GJEL Accident Attorneys is proud to announce the Spring 2019 winner of its semi-annual GJEL Law Student Scholarship

Law school is expensive, and the attorneys at GJEL understand the financial burdens law students face when working towards their degrees.

In support of those efforts, GJEL is pleased to award two $2,000 scholarships semi-annually to deserving students.  There is one winner per scholarship period.

Scholarship Eligibility

In order to be eligible for this award, the student must be enrolled in an accredited U.S. law school by Spring 2020. Students must provide a copy of a valid school-issued ID at the time of their submission to prove enrollment.

How to Apply

The scholarship is based on an essay of 500-1000- word essay in response to the prompt: “Reasons I wanted to go to law school.”  Essays are judged on quality, thoughtfulness and content.

All essays submitted for this contest will be exclusively published on the GJEL.com website.  For further scholarship criteria, see: GJEL Law Student Scholarship

Spring 2019 Winner Dayana Saint Vil

GJEL Accident Attorneys Award $2,000 Law Student Scholarship 1

GJEL lawyers have selected Dayana Saint Vil as the Spring 2019 award winner.

The child of Haitian immigrants, Dayana’s passion for the law began as a child after witnessing her mother struggle to make ends meet after their father left.  Dayana wants to help people like her mother who, while she always worked hard, didn’t understand critical legal rights and protections that might have helped her family and made their life more stable.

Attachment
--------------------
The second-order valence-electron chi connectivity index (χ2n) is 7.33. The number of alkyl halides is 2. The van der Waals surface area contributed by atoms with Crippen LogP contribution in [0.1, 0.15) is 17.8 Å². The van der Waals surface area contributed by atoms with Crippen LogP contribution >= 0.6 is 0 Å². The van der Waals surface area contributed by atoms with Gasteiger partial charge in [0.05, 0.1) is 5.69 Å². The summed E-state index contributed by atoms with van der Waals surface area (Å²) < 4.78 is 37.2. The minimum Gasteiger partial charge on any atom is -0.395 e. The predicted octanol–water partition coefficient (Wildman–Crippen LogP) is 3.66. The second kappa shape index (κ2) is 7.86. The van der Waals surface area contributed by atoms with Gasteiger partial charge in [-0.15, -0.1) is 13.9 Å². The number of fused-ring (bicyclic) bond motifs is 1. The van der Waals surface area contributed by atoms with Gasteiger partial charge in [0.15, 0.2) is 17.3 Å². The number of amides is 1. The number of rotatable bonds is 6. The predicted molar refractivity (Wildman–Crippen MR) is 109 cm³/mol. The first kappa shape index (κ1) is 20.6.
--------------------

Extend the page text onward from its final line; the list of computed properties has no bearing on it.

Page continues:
“What if she was privy to the programs and laws that protect homeowners and tenants?” wrote Dayana.  “What if she pursued bankruptcy and debtors’ rights? What if she had obtained a divorce judgment that clearly set forth her rights in the dissolution of her marriage?

It is both my challenges and my interpretation of these challenges that fueled my drive to attend law school…One of my many strengths lies in recognizing if people are knowledgeable of all the resources available, they would be able to change their situations.  Many would not be homeless, many would not face unjust imprisonment, and many would fight in the face of discrimination that permeates countless facets of society…

I desire to become an attorney and be the voice of those who have no voice, those who have surrendered, and those who feel defeated by the system.”

Read Dayana’s full essay below:

Reasons I Wanted to Go to Law School

One of the first things people do when they walk into their homes is turn on the light.  What we take for granted is assuming that there is electricity to provide this light. I lived in my home for 20 years, and not once had this notion crossed my mind.  However, in May of 2009, upon returning home from a long closing shift at work, when I flipped the switch, the light did not turn on; there was no electricity. Less than two seconds later, my mother greeted me at the doorway asserting that the lack of electricity was not caused by her inability to pay the electric bill.  Instead, she attributed the lack of electricity to my father taking drastic measures to force us out of the only real home that we had ever known. In March of 2010, gas, heat, and hot water were added to the list of essentials that were no longer at our disposal. My mother asserted that my father was, again, the cause of the disruption of the services.  Life, as I had come to know it, would never be the same and little did I know that this is what would propel me to attend law school.